The Scarlet Ibis

From Wikipedia, the free encyclopedia
Jump to: navigation, search
For the bird, see Scarlet ibis.
"The Scarlet Ibis"
The Atlantic Monthly, July, 1960.png
Author James Hurst
Country United States
Language English
Genre(s) Tragedy, short story
Published in The Atlantic Monthly
Media type magazine
Publication date July 1960

"The Scarlet Ibis" is a short story written by novelist James Hurst.[1] It was first published in The Atlantic Monthly in July 1960[2] and won the "Atlantic First" award.[3] It has been frequently republished in other collections.[4]


The narrator, who is not named but simply called "Brother", recounts the life of his younger brother, William Armstrong, whom his brother named "Doodle". From then on, he was referred to as Doodle. Doodle is born a sickly child who is not expected to live (a small coffin is even made in the case of his death). His brother wanted someone who could run and jump and play with him, but resents having the weak and fragile Doodle instead.

Eventually, at the age of six, Doodle learns to walk with help from Brother. Encouraged by this, the brother decides to teach Doodle how to run, climb vines, swim, and even fight to prepare Doodle for school. However, almost a year after the plan was made, Doodle was far from accomplishing the goals by the nearing deadline.

One day, a big red bird appears in their garden, looking sick and tired. The boys' father identifies it as a scarlet ibis, a tropical bird that was blown off-course by a recent storm. When the bird dies, Doodle, pitying the creature, buries it. Afterwards, the boys go to nearby Horsehead Landing to continue Doodle's "training". On their way back to the house, Brother has Doodle practice rowing. A sudden rainstorm comes, and when they reach the riverbank, Doodle is tired and frightened. Brother, angry and frustrated that Doodle could not finish his training before school starts, runs ahead of Doodle, leaving the frightened boy behind. When Brother does not see Doodle, Brother returns for Doodle, only to find Doodle, lifeless, lying on the ground with blood flowing out of his mouth, staining his throat and shirt red. Doodle died like the scarlet ibis: red and far away from home.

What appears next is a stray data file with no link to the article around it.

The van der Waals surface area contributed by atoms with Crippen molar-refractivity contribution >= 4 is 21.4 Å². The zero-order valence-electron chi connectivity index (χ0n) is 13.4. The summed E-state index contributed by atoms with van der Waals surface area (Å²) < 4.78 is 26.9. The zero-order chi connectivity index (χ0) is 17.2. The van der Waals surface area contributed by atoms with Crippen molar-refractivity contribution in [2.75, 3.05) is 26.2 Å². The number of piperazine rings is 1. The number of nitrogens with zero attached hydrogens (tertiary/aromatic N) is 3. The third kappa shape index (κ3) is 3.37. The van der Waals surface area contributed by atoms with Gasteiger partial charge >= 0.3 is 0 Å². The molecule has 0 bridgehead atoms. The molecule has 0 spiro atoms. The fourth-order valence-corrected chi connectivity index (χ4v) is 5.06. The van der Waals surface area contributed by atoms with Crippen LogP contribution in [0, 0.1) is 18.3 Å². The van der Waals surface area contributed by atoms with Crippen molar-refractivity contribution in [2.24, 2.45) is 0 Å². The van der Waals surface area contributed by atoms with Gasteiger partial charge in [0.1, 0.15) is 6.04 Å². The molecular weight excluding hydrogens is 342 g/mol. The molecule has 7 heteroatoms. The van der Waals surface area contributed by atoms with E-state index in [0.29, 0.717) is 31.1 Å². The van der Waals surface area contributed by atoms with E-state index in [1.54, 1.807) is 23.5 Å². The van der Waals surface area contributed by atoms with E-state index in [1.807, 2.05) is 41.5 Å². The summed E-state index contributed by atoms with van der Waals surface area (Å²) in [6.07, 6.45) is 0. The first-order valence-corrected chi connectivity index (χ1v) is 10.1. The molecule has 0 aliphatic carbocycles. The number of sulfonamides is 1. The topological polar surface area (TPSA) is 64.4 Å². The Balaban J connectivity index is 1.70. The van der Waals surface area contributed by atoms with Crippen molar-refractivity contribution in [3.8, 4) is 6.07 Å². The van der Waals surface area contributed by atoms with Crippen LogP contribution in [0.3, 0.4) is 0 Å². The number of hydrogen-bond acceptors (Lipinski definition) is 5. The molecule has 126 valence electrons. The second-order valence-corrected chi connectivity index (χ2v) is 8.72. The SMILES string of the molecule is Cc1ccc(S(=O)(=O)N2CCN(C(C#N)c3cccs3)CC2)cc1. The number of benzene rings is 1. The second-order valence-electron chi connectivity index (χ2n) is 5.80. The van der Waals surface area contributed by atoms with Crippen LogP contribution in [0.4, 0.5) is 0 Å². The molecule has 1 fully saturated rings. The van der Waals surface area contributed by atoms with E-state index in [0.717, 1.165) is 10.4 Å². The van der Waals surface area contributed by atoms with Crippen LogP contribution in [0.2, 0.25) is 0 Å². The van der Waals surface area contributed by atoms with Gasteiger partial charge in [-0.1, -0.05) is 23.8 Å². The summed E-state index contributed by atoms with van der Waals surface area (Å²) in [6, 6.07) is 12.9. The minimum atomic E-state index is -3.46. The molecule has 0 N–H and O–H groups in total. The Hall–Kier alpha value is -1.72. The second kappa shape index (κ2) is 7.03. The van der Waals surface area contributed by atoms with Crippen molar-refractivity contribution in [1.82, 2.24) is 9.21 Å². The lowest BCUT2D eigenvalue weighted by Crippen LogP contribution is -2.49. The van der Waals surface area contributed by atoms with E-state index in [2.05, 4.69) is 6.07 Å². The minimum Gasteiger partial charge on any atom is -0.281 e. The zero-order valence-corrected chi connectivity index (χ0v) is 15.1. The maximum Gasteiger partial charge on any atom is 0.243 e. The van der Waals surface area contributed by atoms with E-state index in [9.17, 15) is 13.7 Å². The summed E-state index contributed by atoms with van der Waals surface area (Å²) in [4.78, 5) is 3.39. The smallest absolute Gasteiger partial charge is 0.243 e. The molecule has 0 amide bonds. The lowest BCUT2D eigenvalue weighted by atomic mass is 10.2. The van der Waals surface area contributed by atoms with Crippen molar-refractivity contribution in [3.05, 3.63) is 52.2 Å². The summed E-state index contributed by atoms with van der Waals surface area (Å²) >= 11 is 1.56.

The story has been described as "rich in symbolism." The Scarlet Ibis is the main symbol in the story, as is the color red and the ibis in comparison to "Doodle" as fragile yet majestic. The storm is often compared to Doodle's brother because the brother pushed him too hard, much as the storm did with the scarlet ibis.[5] The story also examines the ambiguous nature of pride: "I did not know then that pride is a wonderful, terrible thing, a seed that bears two vines, life and death." It has been hypothesized by literary experts that Doodle was symbolically struck by lightning.


The story was developed into an opera by composer Stefan Weisman with librettist David Cote. The opera was co-produced by New York City's Beth Morrison Projects and HERE Arts Center in association with American Opera Projects, and premiered in the PROTOTYPE Opera Festival on January 8, 2015.[6] New York Times critic, David Allen, called the opera "a moving, intense and dignified creation." [7]

James Hurst[edit]

James Hurst was born June 1, 1922, near Jacksonville, North Carolina. He attended Booker T. Washington High School in Atlanta, Georgia and studied chemical engineering at North Carolina State College. However, following military service in World War II, he decided to be an opera singer and studied at the Juilliard School of Music in New York[3] and in Italy. In 1951, Hurst abandoned his musical career and became a banker in New York for the next thirty-four years. He wrote plays and short stories in his spare time.[4] "The Scarlet Ibis" was his only piece that gained widespread recognition.[8] James Hurst died in Africa on Jun.1 2013,(birthday) at the age of 91. Obituary link:[9]


  1. ^ "The Scarlet Ibis: The Collection of Wonder (Creative Short Stories) (9780886820008)". Retrieved 19 December 2011. 
  2. ^ "The Scarlet Ibis". Novelguide. Retrieved 19 December 2011. 
  3. ^ a b Blauner, Andrew; Frank McCourt (2010). Brothers: 26 Stories of Love and Rivalry. John Wiley and Sons. p. 265. ISBN 978-0-470-59964-8. Retrieved 19 December 2011. 
  4. ^ a b "ClassZone: Language of Literature Authors". McDougal Littell Inc. Retrieved 19 December 2011. 
  5. ^ Depino, Catherine (2000). Critical Reading Activities For The Works Of Cynthia Voigt: Grades 4-6. Walch Publishing. p. 30. ISBN 978-0-8251-4132-4. Retrieved 19 December 2011. 
  6. ^ "PROTOTYPE | The Scarlet Ibis". 13 Oct 2014. 
  7. ^ "Stormy Waters Decide a Family’s Fate|". 9 Jan 2015. 
  8. ^ Pollock, Jeri (2010). ""Scarlet Ibis, The" James Hurst (1960)". In Werlock, Abby H.P. The Facts on File companion to the American short story. Volume 1 (2nd ed.). Infobase Publishing. p. 580. ISBN 978-0-8160-6895-1. Retrieved 19 December 2011. 
  9. ^ "James Hurst Obituary". Legacy. 

External links[edit]